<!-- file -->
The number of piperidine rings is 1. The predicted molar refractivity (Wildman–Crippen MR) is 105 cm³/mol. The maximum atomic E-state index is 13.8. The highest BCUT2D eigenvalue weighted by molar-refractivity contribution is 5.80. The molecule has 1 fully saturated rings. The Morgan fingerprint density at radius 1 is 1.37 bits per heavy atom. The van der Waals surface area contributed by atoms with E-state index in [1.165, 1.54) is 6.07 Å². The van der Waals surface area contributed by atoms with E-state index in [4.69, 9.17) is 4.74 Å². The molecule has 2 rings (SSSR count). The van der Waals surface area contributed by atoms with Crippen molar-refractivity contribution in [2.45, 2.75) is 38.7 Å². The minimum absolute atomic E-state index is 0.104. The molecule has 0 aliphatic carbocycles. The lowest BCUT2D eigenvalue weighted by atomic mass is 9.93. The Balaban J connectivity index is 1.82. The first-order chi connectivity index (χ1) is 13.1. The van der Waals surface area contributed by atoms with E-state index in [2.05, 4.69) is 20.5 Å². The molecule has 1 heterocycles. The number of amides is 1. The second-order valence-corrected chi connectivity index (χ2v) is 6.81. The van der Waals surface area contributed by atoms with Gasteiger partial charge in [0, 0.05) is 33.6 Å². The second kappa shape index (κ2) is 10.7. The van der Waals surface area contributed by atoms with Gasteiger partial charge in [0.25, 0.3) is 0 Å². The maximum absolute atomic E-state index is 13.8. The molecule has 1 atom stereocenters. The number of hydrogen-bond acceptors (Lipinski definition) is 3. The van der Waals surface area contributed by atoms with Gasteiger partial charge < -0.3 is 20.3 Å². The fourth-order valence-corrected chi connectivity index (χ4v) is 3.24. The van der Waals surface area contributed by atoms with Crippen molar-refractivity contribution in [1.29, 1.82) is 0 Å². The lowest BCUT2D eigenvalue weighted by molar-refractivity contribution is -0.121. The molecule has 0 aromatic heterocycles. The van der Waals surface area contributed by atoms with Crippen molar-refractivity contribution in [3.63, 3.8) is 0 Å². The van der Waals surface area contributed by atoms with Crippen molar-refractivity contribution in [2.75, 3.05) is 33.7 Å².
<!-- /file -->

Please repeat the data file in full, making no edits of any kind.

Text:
The number of piperidine rings is 1. The predicted molar refractivity (Wildman–Crippen MR) is 105 cm³/mol. The maximum atomic E-state index is 13.8. The highest BCUT2D eigenvalue weighted by molar-refractivity contribution is 5.80. The molecule has 1 fully saturated rings. The Morgan fingerprint density at radius 1 is 1.37 bits per heavy atom. The van der Waals surface area contributed by atoms with E-state index in [1.165, 1.54) is 6.07 Å². The van der Waals surface area contributed by atoms with E-state index in [4.69, 9.17) is 4.74 Å². The molecule has 2 rings (SSSR count). The van der Waals surface area contributed by atoms with Crippen molar-refractivity contribution in [2.45, 2.75) is 38.7 Å². The minimum absolute atomic E-state index is 0.104. The molecule has 0 aliphatic carbocycles. The lowest BCUT2D eigenvalue weighted by atomic mass is 9.93. The Balaban J connectivity index is 1.82. The first-order chi connectivity index (χ1) is 13.1. The van der Waals surface area contributed by atoms with E-state index in [2.05, 4.69) is 20.5 Å². The molecule has 1 heterocycles. The number of amides is 1. The second-order valence-corrected chi connectivity index (χ2v) is 6.81. The van der Waals surface area contributed by atoms with Gasteiger partial charge in [0, 0.05) is 33.6 Å². The second kappa shape index (κ2) is 10.7. The van der Waals surface area contributed by atoms with Gasteiger partial charge in [0.25, 0.3) is 0 Å². The maximum absolute atomic E-state index is 13.8. The molecule has 1 atom stereocenters. The number of hydrogen-bond acceptors (Lipinski definition) is 3. The van der Waals surface area contributed by atoms with Gasteiger partial charge < -0.3 is 20.3 Å². The fourth-order valence-corrected chi connectivity index (χ4v) is 3.24. The van der Waals surface area contributed by atoms with Crippen molar-refractivity contribution in [1.29, 1.82) is 0 Å². The lowest BCUT2D eigenvalue weighted by molar-refractivity contribution is -0.121. The molecule has 0 aromatic heterocycles. The van der Waals surface area contributed by atoms with Crippen molar-refractivity contribution in [3.63, 3.8) is 0 Å². The van der Waals surface area contributed by atoms with Crippen molar-refractivity contribution in [2.75, 3.05) is 33.7 Å².